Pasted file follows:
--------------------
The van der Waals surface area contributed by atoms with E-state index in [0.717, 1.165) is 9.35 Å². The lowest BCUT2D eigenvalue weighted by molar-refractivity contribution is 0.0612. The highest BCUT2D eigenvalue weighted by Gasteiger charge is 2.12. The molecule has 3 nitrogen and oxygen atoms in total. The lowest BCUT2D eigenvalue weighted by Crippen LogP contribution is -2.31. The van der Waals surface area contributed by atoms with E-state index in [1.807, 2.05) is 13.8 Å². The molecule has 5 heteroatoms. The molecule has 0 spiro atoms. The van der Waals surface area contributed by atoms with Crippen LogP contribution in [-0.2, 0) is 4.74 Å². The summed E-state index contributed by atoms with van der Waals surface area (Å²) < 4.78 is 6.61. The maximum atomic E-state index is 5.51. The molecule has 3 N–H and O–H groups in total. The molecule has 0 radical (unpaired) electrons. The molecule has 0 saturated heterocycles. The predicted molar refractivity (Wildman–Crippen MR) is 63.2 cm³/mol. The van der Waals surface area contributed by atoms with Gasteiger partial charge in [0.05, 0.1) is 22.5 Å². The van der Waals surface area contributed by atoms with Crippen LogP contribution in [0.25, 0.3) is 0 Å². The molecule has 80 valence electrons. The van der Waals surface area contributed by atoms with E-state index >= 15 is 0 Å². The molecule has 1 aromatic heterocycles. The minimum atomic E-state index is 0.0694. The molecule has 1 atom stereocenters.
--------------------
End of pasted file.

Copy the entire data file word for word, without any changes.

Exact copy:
The van der Waals surface area contributed by atoms with E-state index in [0.717, 1.165) is 9.35 Å². The lowest BCUT2D eigenvalue weighted by molar-refractivity contribution is 0.0612. The highest BCUT2D eigenvalue weighted by Gasteiger charge is 2.12. The molecule has 3 nitrogen and oxygen atoms in total. The lowest BCUT2D eigenvalue weighted by Crippen LogP contribution is -2.31. The van der Waals surface area contributed by atoms with E-state index in [1.807, 2.05) is 13.8 Å². The molecule has 5 heteroatoms. The molecule has 0 spiro atoms. The van der Waals surface area contributed by atoms with Crippen LogP contribution in [-0.2, 0) is 4.74 Å². The summed E-state index contributed by atoms with van der Waals surface area (Å²) < 4.78 is 6.61. The maximum atomic E-state index is 5.51. The molecule has 3 N–H and O–H groups in total. The molecule has 0 radical (unpaired) electrons. The molecule has 0 saturated heterocycles. The predicted molar refractivity (Wildman–Crippen MR) is 63.2 cm³/mol. The van der Waals surface area contributed by atoms with Gasteiger partial charge in [0.05, 0.1) is 22.5 Å². The van der Waals surface area contributed by atoms with Crippen LogP contribution in [0.25, 0.3) is 0 Å². The molecule has 80 valence electrons. The van der Waals surface area contributed by atoms with E-state index >= 15 is 0 Å². The molecule has 1 aromatic heterocycles. The minimum atomic E-state index is 0.0694. The molecule has 1 atom stereocenters.